Their argument is that it’s not 100% accurate. Well, to be fair, neither’s your judgement, and neither’s Billy Bowden’s judgement.

In fact, I would say that being able to watch a slow motion replay, complete with sound and heat capture, movement-predicting trackers and the ability to watch it over and over again is vastly more accurate than one look, at real speed with no possibility for replay. But feel free to disagree with me on that one BCCI. You seem to disagree with most of the cricketing world about most things.

So yeah. Basically, I reckon the BCCI have made a couple of bad decisions. That’s alright, right?

A brief note on a travesty

I know the title above is sadly reminiscent of a word overused by the mainstream media, but I felt it was one of the only apt words to use in lieu of “disgrace.” I’ve never been a fan of either really, but I feel strongly about the topic I am about to write about.

I am similarly passionate about the fact that many of the things people in the media describe as a “disgrace” or a “travesty” are absolutely not these things, so I suppose this thing fits in the same boat.

But both words do make for a catchy headline.

There was a “cricket game” (used in the loosest possible sense. The loosest) played between the Perth Scorchers and Brisbane Heat recently where the chasing side were given 5 overs to chase down a Duckworth-Lewis-revised total of 51. Leaving aside the fact that the Scorchers and Heat are newly contrived and pseudo-real franchises playing a massively dumbed down version of our sport for a moment, I think this is a move in an utterly wrong direction for the game.

Many people have complained and continue to complain that Twenty20 isn’t real cricket. I think it is cricket, but it has stripped it down to the last bastion: twenty overs is my limit. Any less and it ceases to mean anything and becomes just a form of slightly more nuanced baseball.

In this match, Nathan Coulter-Nile was awarded man of the match for his “match winning innings.” I’ve seen many match winning innings in my time. Michael Clarke’s treble in Sydney last year was a cracker. AB De Villiers in Perth this year wasn’t half bad. Tendulkar played a few in his time if I recall correctly. But Nathan Coulter-Nile’s was not a match winning innings.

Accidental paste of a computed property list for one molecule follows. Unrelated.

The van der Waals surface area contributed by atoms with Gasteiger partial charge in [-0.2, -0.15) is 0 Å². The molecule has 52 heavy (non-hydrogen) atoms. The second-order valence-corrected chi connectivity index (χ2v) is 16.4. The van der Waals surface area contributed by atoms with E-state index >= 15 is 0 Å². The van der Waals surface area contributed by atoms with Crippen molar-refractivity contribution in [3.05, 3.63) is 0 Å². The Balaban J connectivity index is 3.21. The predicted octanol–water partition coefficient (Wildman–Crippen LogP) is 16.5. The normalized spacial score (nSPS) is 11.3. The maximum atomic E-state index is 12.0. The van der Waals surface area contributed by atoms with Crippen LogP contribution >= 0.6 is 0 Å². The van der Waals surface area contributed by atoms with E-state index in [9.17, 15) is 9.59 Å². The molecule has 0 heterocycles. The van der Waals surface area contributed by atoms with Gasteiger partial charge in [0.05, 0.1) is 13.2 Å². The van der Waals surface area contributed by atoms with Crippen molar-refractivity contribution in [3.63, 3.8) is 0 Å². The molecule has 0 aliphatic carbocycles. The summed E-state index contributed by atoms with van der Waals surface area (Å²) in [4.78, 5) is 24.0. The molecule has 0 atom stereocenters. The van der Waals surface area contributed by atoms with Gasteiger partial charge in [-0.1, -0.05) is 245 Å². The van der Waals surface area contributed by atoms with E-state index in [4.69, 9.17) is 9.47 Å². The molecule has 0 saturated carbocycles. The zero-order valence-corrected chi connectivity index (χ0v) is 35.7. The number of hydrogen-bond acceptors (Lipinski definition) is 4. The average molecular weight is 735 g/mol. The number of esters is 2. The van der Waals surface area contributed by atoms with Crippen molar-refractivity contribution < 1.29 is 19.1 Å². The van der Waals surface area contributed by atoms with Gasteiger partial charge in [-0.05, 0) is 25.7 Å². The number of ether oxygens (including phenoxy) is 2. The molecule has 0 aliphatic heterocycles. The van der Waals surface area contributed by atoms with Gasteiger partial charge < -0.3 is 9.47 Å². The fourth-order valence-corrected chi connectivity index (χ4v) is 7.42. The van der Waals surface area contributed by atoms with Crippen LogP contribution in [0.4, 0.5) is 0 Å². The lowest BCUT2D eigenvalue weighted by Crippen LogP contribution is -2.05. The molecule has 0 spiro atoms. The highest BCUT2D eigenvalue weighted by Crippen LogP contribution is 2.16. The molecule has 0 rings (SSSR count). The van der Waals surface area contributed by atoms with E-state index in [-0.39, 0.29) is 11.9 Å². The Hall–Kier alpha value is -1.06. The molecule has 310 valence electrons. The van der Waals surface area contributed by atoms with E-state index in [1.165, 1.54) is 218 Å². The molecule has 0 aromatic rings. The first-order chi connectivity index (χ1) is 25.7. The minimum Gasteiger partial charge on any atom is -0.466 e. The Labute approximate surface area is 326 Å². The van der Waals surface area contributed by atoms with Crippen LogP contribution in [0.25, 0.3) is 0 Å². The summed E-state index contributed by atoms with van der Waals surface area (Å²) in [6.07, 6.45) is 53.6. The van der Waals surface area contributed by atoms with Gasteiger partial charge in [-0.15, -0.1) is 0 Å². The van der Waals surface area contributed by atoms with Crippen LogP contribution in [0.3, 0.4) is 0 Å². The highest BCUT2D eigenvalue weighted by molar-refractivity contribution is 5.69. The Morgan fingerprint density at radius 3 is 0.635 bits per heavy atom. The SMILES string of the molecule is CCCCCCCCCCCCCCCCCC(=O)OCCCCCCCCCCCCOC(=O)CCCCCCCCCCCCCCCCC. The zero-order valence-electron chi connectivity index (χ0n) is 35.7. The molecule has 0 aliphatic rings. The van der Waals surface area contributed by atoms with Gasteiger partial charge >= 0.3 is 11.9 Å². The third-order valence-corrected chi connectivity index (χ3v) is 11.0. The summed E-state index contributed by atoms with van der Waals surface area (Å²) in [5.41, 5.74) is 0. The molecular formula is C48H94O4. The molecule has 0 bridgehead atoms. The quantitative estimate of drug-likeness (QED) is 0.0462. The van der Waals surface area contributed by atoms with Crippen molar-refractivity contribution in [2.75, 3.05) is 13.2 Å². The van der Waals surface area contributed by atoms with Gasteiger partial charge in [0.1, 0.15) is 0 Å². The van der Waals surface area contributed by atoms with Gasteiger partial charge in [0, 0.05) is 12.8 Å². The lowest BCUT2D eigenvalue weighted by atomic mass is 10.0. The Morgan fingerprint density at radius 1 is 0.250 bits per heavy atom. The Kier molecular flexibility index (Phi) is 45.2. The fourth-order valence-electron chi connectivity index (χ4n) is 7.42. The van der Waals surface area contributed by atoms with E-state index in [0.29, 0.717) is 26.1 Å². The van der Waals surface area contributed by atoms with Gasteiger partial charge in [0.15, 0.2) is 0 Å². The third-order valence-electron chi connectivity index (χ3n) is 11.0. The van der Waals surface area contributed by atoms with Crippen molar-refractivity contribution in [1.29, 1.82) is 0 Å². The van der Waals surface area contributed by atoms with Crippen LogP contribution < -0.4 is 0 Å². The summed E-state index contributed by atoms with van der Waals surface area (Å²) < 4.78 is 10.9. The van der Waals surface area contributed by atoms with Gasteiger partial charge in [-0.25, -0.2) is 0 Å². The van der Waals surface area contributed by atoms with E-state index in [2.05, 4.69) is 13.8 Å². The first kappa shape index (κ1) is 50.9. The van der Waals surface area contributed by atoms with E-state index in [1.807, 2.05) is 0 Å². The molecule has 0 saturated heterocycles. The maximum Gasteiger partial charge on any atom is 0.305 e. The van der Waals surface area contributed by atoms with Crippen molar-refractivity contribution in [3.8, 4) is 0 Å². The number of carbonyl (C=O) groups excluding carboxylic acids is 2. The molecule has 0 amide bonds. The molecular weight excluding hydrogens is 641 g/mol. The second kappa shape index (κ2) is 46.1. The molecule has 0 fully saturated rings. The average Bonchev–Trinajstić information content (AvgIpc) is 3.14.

He amassed a total of 23 runs from six balls. I will admit that it was this innings that won the match, but it was not a match winning innings.

To label it so is simply disingenuous and denigrates the notion of the match winning innings as something that is constructed, crafted, worked for and earned, like a sculpture. Not something that is blasted with a stick of dynamite and called a sculpture. No, Coulter-Nile’s innings was a cameo by anyone’s standards.

But maybe Twenty20 and cricket are moving the way of modern art. Stick a mirror on the wall and call it art, and have a meaningless explanation to justify it. The Big Bash League is Cricket Australia’s meaningless explanation, and their mirror is chasing 50 runs in five overs. Pointless and moot long ago? Entirely.

Which seems like a right shame to me, because cricket has so much more to offer the keen-eyed observer. The cheap thrills of 23 off 6 don’t compare to a restrained hundred from a naturally aggressive (born of the Twenty20 era) player like David Warner on a green top in Hobart last year. They don’t compare to a double from an under pressure Ricky Ponting against India. They don’t compare to three painstakingly compiled hundreds earned at a strike rate of 33 by Alastair Cook in the infancy of his captaincy career.

No, Coulter-Nile’s innings, and this game, shall not take pride of place, nor any place in the pantheon of cricket memory. It, along with the game it rode on the back of will be tossed out with the nonchalance with which he struck four boundaries off Dan Christian. It doesn’t, and never will matter.